At the trial's end, they give him an eight-year sentence. Nine months later he comes home in a wheelchair to be with his wife at their property in Villagrazia. He’d developed a herniated disc and the justice department had released him on house arrest to get it fixed, and would then take him back to finish his term.
Palermo’s public hospitals weren't the greatest places to be when you became ill. One Mafioso, stabbed almost to death in a hotel, and then rushed to Ospedale Civico, survives. After surgery and while recovering, a group of men burst into his ward and riddled him with machine guns.
Back home, basking in the warmth and love of his wife and three children, Giovanni could keep on manipulating and scheming to increase his parasitical wealth. Unfortunately for him, there were others plotting a whole different course. In the world of Cosa Nostra, treachery works so well because those deceived are never vaccinated against the source foraging for its host.
He will die at the hands of friends. Almost an unwritten law in the commonwealth of the Mafia.
Thursday, 29 September 1988, Francesca organized their three daughters off to school, and when they had left, she and her husband sat drinking coffee, dipping rusks into hot milk. A late breakfast before the start of a busy day. They lived in a sprawling, white villa, fronted by palms in an area of narrow roads, high, stone walls and citrus orchards everywhere. There were four bodyguards who fronted as gardeners or handymen.
Francesca Citarda had never dreamed of an exogamous marriage. She came from roots dug deep and old. Her father, Benedetto, had been the patriarch of the Cruillas Mafia clan operating near Viale Lazio, in the Mortillaro neighborhood, and was third, or fourth generation Mafia. His daughters, three of them, married into their code.
Francesca had been a Mafia princess her whole life. And that was how she died.
The ten-room house is quiet until the video intercom at the locked front-gate buzzes. Whoever answers it, reassured by the visitors, unlocks the entrance. Two, perhaps three men walk up the gravel driveway. We know who two of them are. To one side a horse stable, the other, an archway leading into the property. It’s sometime between ten and eleven. The men walk into the kitchen through open French-doors.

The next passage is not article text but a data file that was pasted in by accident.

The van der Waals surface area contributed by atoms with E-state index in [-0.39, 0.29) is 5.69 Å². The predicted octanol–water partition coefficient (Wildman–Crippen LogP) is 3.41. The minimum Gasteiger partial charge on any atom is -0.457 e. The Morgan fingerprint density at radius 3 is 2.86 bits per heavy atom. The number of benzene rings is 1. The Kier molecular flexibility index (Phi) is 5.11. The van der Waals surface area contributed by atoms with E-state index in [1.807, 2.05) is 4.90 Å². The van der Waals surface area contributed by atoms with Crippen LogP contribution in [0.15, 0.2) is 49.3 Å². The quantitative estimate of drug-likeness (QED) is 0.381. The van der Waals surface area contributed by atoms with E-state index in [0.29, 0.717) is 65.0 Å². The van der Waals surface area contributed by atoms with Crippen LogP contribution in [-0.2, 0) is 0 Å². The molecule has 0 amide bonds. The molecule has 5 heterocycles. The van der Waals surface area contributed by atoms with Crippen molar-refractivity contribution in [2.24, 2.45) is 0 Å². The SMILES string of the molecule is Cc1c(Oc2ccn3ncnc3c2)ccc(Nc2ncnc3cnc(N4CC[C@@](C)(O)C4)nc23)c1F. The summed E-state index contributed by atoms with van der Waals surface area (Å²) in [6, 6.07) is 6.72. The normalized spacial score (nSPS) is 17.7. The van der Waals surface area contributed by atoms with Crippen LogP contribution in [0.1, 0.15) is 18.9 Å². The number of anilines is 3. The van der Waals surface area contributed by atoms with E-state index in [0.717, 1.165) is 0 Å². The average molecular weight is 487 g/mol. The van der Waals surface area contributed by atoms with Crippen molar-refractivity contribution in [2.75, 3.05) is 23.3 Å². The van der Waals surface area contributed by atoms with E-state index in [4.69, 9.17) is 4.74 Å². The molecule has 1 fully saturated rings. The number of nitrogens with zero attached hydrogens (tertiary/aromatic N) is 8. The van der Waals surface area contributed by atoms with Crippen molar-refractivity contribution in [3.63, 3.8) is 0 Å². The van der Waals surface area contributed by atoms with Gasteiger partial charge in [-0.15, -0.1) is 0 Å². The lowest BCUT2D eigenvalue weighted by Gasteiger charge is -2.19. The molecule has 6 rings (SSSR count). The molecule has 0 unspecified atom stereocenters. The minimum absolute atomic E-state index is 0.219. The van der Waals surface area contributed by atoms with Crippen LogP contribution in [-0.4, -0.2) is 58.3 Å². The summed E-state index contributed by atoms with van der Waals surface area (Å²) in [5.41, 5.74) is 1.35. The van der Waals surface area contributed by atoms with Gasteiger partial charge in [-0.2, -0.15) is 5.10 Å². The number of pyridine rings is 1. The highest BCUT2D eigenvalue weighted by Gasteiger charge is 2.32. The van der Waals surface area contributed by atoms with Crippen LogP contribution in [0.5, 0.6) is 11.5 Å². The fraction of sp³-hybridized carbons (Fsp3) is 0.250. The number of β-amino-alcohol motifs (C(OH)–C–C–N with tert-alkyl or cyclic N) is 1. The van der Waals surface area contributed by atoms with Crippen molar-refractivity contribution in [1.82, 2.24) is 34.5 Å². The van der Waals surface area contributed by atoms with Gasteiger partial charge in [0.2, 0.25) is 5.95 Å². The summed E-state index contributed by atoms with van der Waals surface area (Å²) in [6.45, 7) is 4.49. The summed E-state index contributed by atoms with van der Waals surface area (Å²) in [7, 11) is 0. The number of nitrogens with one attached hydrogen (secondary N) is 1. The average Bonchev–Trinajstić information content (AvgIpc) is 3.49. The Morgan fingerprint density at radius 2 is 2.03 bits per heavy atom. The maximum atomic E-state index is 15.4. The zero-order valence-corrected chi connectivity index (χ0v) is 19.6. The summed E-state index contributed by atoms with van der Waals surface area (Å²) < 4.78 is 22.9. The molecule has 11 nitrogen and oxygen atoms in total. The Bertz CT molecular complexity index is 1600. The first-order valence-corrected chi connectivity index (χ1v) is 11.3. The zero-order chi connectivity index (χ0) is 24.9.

Francesca is wearing a blue-silk dressing gown. There would have been kisses and hugs, the way friends greet each other in Sicily. The men move around, slowly, like serpents embracing their prey.
The killers are carrying .38 caliber revolvers. One shoots Francesca twice in the back of her neck. Another blows Giovanni out of his wheelchair. Like ghosts, the killers whisper away.
It is such a perfect crime. No one hears anything or sees anything. Especially the four bodyguards.
Later in the morning, Giovanni’s sister, Rosa, drops by to visit them, and discovers the bodies. Hysterical, she calls the Flying Squad, then waits for the three girls to return from school. It’s impossible to image the nightmare they found themselves in. One, fourteen-year-old Angela Daniela, will go through it again, thirty years into the future.
Soon, there will be a new boss of the Santa Maria di Gesu family, Pietro Aglieri (right), allegedly one of the killers. The other is Antonino Bontà. Tried and convicted of the double murder, he dies in prison while serving his sentence.
Buscetta claimed in evidence he gave at the maxi-trial that Giovanni had sided with Riina and his Corleonesi to overthrow his brother. He wanted a bigger slice of the pie. History has accepted the lawyer died because he disclosed Cosa Nostra publicly for what it was. An irreproachable breach of their rules.
In fact, evidence from Mafia informants pointed more towards Riina becoming increasingly concerned by Bontate’s erratic behavior, and perhaps his greed, and used the courtroom speech as an excuse to get the job done. Rinna would also have probably thought a man who deceived once could do it again. Cheat me once, shame on you. Cheat me twice, shame on me. That sort of thing.
His wife was not collateral damage. She knew the secrets and had to go along with him.
Giovanni had been part of a huge, international drug-trafficking ring involving three Sicilian Mafia clans and at least two, maybe three, in America. Annual profits were hundreds of millions of US dollars, shared by relatively few Mafiosi. There was so much money they needed a professional banker to help them launder its seemingly bottomless depths.
Authorities arrested Bontate in May 1980. He was in and out of court until 1985, and then, his last arrest by Falcone's agents as part of the massive anti-Mafia sweep.
The musics over. It’s time to call time as events fall over themselves to fill the media and the world’s attention. Life and death goes on in Palermo, as it has for almost 2,500 years. There's a pause, but like a murder of crows, darkness would settle again over these same streets.
Continue reading: End of the story: A Death Less Than Just
Read the entire trilogy: